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Summer precautions: Fireworks, food, swimming, heat & COVID-19


Arkansas Department of Health issues guidelines for summer safety

Office of Health Communications LITTLE ROCK — The Fourth of July is this weekend, and it is important to remember safety precautions for fireworks, food, swimming, and heat along with precautions to prevent the spread of COVID-19.

COVID-19 Precautions

The Arkansas Department of Health (ADH) encourages Arkansans of all approved ages to get the COVID-19 vaccine and available boosters. Getting vaccinated is still the best way to protect yourself and reduce the spread of COVID-19 in our communities. These vaccines are safe and effective. Per Centers for Disease Control & Prevention (CDC) guidelines, those who are fully vaccinated can resume activities without wearing a mask or physically distancing, except in limited circumstances. For those who are not fully vaccinated, wearing a mask and physically distancing is recommended. To find a vaccine clinic near you, call 1-800-985-6030 or visit the ADH website.

Firework Safety

Fireworks-related injuries are common on the Fourth of July. Improper use of fireworks can lead to death and injury, including burns, cuts, and foreign objects in the eye. To prevent injury, keep these safety tips in mind:

• Read all labels and instructions before igniting.

• A responsible adult should supervise all firework activities.

• Use fireworks outdoors in a clear area, away from buildings and vehicles.

• Dispose of spent fireworks by wetting them down and placing them in a metal trash can away from any building or flammable materials.

• Never give fireworks to children.

• Never shoot fireworks of any kind near pets.

• Obey all local laws regarding use of fireworks.

Food Safety

The chances of a foodborne illness increase in summer due to various factors, including warmer temperatures. When handling food during the holiday, stay healthy and safe by using these tips:

• Use an insulated cooler filled with ice or frozen gel packs when bringing food to a picnic or cookout.

• Instead of using one cooler for all events, use a smaller or larger one based on the items it will hold. A full cooler will maintain its cold temperature longer than a partially filled one.

• Avoid opening a cooler repeatedly so that your food stays colder longer.

• In hot weather (above 90 °F), food should never sit out for more than one hour.

• Serve cold food in small

Continued on Page 3 SUMMER SAFETY (cont.)

portions and keep the rest in the cooler.

• After cooking meat and poultry on the grill, keep it hot until served – at 140°F or warmer.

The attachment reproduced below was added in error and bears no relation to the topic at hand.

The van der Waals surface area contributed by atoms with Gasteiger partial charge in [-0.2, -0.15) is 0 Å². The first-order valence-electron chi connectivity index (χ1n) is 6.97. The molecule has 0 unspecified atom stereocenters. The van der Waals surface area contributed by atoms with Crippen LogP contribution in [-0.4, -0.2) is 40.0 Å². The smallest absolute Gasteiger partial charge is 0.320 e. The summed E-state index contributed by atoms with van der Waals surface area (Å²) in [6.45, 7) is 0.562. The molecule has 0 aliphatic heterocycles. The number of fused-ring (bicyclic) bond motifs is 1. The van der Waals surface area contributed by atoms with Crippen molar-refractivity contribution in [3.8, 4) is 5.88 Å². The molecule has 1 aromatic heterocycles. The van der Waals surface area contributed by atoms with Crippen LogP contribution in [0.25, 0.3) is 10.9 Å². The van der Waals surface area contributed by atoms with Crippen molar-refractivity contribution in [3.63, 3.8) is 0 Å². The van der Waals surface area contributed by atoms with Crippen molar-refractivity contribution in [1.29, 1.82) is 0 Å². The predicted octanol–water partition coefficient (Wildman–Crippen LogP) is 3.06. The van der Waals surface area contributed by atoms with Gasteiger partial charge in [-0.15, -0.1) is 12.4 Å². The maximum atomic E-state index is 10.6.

• Keep hot food hot by setting it to the side of the grill rack, not directly over the coals where they could overcook.

• Use different utensils for handling raw meat than you use for cooked or ready-to-eat foods.

About 10 people die from unintentional drowning every day in the United States. One of every five deaths are children aged 14 or younger. Keep these tips in mind, so you and your loved ones can swim safely: • Enroll children in formal swimming lessons to reduce the risk of drowning among children aged 1 to 4 years old.

• Designate a responsible adult to watch young children while swimming or playing in or around the water.

• Because drowning occurs quickly and quietly, adults should not be involved in any other distracting activity (such as reading, playing cards, or talking on the phone) while supervising children, even if lifeguards are present.

• Do not replace life jackets with air-filled or foam toys, such as 'water wings,' 'noodles,' or inner tubes.

These toys are not life jackets and are not designed to keep swimmers safe.

• Avoid drinking alcohol before or during swimming, boating, or water skiing.

• Always swim with a buddy. Use swimming sites that have lifeguards when possible.

Heat-related Illness Prevention

Heat-related illness is caused by your body’s inability to cool down properly. The body normally cools itself by sweating.

However, under certain conditions sweating is not enough. People who have higher risks for heat-related illness or death include children under the age of four, seniors age 65 or older, anyone overweight, and those who are ill or on certain medications. Heatrelated illnesses are preventable. Simple tips to prevent them are:

• Stay in an air-conditioned area during the hottest hours of the day. If your home does not have air conditioning, consider public places like a library, senior center, or mall.

• Wear light, loose-fitted clothing.

• Drink water often. Don’t wait until you are thirsty.

• Avoid unnecessary hard work or activities if you are outside or without air conditioning.

• Avoid unnecessary sun exposure. Wear a hat when you are in the sun.

• Use sunscreen as directed and reapply regularly, especially when swimming.

For more information regarding injury prevention, visit

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